An occasional blog about populist politics and popular music, not necessarily at the same time.
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Monday, January 7, 2019
Music: current count 30913  rated (+39), 260  unrated (+9).
The 13th Annual Jazz Critics Poll results were published by NPR early Saturday morning, with two pieces by Francis Davis:
As has been the case since 2009, I tabulated all of the ballots and formatted them and complete totals here. Since I posted all that, I've had to update the files a few times. Most troubling were cases where I counted votes for the wrong record by an artist (one of the Esperanza Spalding votes should have been for her 2017 album; two of the Mingus votes should have gone to Live in Montreux 1975. Other problems were routine typos, but all (so far) have been easy to fix.
Bigger problem is that I never got copied on Richard Scheinin's ballot, so it didn't get counted. Still unresolved what to do about that, but I took the trouble to dig his top-25 list out of his Twitter feed and added it into my EOY Aggregate. I've also added the entire new and historical album lists, but thus far I haven't dipped into the individual ballots. I've started to pick up individual ballots from All About Jazz writers (only a few of whom voted in JCP), and before long I'll take a look at the JJA member lists (which I wasn't able to find until today). I'm also doing some mop-up on rock/pop lists, but I'm starting to skip lists of little/no interest (chiefly metal). Don't know how long I'll keep this up, as the EOY list season is basically done, and the 223 lists I currently have logged give a pretty fair picture, at least in rock/pop, hip-hop, and (somewhat less) electronica.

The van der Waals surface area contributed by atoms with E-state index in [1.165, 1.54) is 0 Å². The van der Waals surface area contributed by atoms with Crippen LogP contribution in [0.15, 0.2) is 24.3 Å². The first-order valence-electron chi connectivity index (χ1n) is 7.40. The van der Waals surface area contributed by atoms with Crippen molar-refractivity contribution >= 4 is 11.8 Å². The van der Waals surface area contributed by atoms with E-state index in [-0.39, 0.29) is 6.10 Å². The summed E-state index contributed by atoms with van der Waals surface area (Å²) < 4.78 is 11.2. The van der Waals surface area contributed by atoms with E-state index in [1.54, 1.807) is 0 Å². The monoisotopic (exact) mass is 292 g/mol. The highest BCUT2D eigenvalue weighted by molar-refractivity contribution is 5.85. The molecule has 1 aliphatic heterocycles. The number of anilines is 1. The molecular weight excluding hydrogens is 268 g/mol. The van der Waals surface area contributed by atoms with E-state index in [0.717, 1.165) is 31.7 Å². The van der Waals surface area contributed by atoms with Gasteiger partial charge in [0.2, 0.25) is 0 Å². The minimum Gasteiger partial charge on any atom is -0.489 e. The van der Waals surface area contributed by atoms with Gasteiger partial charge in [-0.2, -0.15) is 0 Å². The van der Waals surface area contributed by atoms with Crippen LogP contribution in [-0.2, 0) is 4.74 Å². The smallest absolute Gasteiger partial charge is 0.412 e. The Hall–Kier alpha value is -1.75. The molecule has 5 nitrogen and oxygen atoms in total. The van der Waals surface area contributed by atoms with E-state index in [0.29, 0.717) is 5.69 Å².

While most of the records below are 2018 releases I've noted on lists and am belatedly checking out, two of the new A- albums are 2019 releases (and another by Quinsin Nachoff will show up in next week's report). I'm also treating Eric Dolphy's Musical Prophet as a 2019 release: physical CDs don't hit the market until Jan. 26, although a digital release came out Nov. 23, and enough critics heard and voted for it to finish 3rd in JCP -- alas, not me, not that it would have cracked my ballot (even if I didn't follow my recent rule of only voting for historical records I have physical copies of).
So the only new A- this week from the 2018 lists turns out to be Spiritualized, which at 49 was the highest-rated album I hadn't heard yet. I once loved their 1997 album, Ladies and Gentlemen We Are Floating in Space, but last time I checkec them out the record got a B-. Wound up playing the new one three times. Next few EOY Aggregate records I haven't heard don't seem more promising: Julia Holter, Iceage, Kurt Vile, Deafheaven, Anna Calvi, Cat Power, Drake, Troye Sivan, Ghost, Lump, MGMT, Daughters, Florence + the Machine, Jorja Smith, Elvis Costello, First Aid Kit. I'll probably play a few of those before end of January.